Which is one reason why gold is breaking out and gold shares are rising. You see, gold is the only money that isn't someone else's liability. Actually, I should smile when I say "the only money" because it's almost a lie to call a dollar or a euro or a yen "'money." These are simply "legal tender" pieces of paper that the central banks of the world insist are legal for the payments of all debts.

    I've gone through this many times before, but it still makes my blood boil when I think that I can work my ass off and be paid in something that Greenie and the gang can generate by doing nothing at all.

    Maybe what we should do is get all the central bankers of the world together and force them to do some real work like digging up weeds on a road gang for minimum wage. Then they would know what real work is like -- but the catch is that we pay them with junk paper "money" which we produce in front of them on a Hewlett Packard printer. Then we'd see how they like working for nothing.

    Anyway, what I see now is the beginning of competitive devaluations with the dollar now breaking down, and the euro now selling well above par (par being the price of the dollar). As gold climbs, almost all paper currencies are being devalued. Which, of course, is why central bankers hate to see gold rising. I guess you could come up with a ratio -- gold rising divided by the rising blood pressure of the average central banker. The ratio might well be one-to-one.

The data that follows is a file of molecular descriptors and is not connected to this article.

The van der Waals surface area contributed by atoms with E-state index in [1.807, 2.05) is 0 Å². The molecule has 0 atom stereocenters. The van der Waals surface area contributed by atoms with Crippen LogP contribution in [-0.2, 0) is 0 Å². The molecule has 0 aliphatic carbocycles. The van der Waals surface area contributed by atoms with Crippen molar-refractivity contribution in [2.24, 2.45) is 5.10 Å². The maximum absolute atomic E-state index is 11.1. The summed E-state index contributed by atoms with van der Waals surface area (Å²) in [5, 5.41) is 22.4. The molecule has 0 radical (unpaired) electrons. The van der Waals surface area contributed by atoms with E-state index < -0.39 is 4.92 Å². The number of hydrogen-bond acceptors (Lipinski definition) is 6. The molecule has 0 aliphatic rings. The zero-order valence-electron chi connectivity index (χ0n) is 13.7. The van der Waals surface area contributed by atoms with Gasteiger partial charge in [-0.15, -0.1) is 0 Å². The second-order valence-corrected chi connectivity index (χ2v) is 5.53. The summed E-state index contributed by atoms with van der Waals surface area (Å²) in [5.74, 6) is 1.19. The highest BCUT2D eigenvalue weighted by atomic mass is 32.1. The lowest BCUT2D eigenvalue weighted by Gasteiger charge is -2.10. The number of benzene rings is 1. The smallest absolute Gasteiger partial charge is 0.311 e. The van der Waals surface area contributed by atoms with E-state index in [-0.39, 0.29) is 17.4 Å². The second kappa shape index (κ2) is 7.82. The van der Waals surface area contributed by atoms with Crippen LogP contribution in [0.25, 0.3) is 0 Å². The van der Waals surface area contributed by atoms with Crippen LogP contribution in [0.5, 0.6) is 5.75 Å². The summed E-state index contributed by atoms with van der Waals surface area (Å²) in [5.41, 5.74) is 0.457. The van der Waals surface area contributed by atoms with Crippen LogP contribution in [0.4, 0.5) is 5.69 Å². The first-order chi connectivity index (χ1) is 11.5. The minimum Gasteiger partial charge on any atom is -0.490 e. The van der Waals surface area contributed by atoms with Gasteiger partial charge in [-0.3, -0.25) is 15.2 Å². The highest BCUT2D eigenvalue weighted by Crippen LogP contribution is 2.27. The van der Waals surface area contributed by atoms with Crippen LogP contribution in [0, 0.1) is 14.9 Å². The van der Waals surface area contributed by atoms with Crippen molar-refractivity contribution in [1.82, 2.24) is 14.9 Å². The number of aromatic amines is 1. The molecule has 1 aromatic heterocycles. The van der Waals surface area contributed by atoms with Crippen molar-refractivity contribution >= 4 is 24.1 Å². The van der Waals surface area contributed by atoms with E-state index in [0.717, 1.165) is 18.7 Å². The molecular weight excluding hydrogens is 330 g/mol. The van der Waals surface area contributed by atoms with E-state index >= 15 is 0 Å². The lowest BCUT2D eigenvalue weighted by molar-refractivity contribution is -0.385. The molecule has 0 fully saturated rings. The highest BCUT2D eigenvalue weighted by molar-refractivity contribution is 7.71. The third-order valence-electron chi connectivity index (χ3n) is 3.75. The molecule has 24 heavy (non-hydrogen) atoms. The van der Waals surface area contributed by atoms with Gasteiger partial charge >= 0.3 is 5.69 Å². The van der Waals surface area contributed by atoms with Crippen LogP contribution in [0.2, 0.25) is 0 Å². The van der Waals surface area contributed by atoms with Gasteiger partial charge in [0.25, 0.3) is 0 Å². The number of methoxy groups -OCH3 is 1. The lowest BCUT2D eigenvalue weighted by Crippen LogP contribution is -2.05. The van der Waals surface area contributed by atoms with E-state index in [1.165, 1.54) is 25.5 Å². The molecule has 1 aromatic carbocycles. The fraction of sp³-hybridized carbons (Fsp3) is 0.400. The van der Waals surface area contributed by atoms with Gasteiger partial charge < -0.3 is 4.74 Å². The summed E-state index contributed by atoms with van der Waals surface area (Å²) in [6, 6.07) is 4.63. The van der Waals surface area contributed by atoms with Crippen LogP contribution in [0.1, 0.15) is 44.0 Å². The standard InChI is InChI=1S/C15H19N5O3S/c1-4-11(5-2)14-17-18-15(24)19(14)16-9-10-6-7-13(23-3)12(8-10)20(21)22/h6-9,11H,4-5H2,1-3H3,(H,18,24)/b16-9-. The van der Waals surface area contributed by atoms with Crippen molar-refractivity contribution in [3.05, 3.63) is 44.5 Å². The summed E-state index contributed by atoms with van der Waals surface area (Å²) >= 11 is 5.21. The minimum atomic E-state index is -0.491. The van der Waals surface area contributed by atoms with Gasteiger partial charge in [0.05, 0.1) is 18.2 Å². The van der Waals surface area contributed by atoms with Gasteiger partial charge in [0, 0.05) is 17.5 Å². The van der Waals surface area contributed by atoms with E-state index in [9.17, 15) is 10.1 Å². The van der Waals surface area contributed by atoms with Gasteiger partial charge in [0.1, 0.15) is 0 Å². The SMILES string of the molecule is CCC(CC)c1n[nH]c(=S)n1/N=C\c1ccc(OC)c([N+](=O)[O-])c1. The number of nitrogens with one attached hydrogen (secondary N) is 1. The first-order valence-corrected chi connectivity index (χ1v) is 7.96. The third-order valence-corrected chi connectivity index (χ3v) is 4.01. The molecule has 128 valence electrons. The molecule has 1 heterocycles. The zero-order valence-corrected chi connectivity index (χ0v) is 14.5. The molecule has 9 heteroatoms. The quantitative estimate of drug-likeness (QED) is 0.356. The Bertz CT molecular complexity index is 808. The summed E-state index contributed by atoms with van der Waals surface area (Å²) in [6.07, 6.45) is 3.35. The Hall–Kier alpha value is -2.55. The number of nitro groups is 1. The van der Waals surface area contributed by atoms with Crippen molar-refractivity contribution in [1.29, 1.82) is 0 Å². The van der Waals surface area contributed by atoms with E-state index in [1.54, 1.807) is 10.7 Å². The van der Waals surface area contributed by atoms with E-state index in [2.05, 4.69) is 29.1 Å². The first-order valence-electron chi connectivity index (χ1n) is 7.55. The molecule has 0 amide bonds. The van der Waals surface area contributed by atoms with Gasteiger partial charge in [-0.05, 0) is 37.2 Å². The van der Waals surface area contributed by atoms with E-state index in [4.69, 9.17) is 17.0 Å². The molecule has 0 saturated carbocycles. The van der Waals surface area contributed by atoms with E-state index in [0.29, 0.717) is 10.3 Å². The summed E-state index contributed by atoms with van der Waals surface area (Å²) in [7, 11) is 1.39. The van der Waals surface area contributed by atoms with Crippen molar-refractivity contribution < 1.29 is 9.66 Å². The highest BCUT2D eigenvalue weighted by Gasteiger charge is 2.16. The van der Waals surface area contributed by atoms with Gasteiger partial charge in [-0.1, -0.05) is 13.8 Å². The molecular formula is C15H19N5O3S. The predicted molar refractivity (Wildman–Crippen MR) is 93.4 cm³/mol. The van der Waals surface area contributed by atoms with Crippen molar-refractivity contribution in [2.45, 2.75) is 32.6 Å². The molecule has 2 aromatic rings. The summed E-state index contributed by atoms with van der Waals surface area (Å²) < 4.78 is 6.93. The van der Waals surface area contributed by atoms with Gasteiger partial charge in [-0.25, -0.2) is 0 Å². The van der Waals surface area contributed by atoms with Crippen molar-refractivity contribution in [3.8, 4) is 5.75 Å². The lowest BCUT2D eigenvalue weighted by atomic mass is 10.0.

Turning to gold (I'm rambling now), the gold shares are starting to bring in some volume. Yesterday Newmont was on the NYSE most active list (I think it was number 20), and if I remember correctly 8.7 million shares changed hands. NEM is the world's largest producer of gold, and the company has top-flight management. It's a key stock which should be watched.

    Newmont believes the price of gold is going higher, and for this reason it is actively getting rid of its hedge book (which it inherited when it took over the Normandy Mine out of Australia). Newmont said last month that it had reduced its forward sales by 928,000 ounces to 5.8 million ounces, and that it expects to reduce its hedge book by at least 279,000 ounces in the current quarter.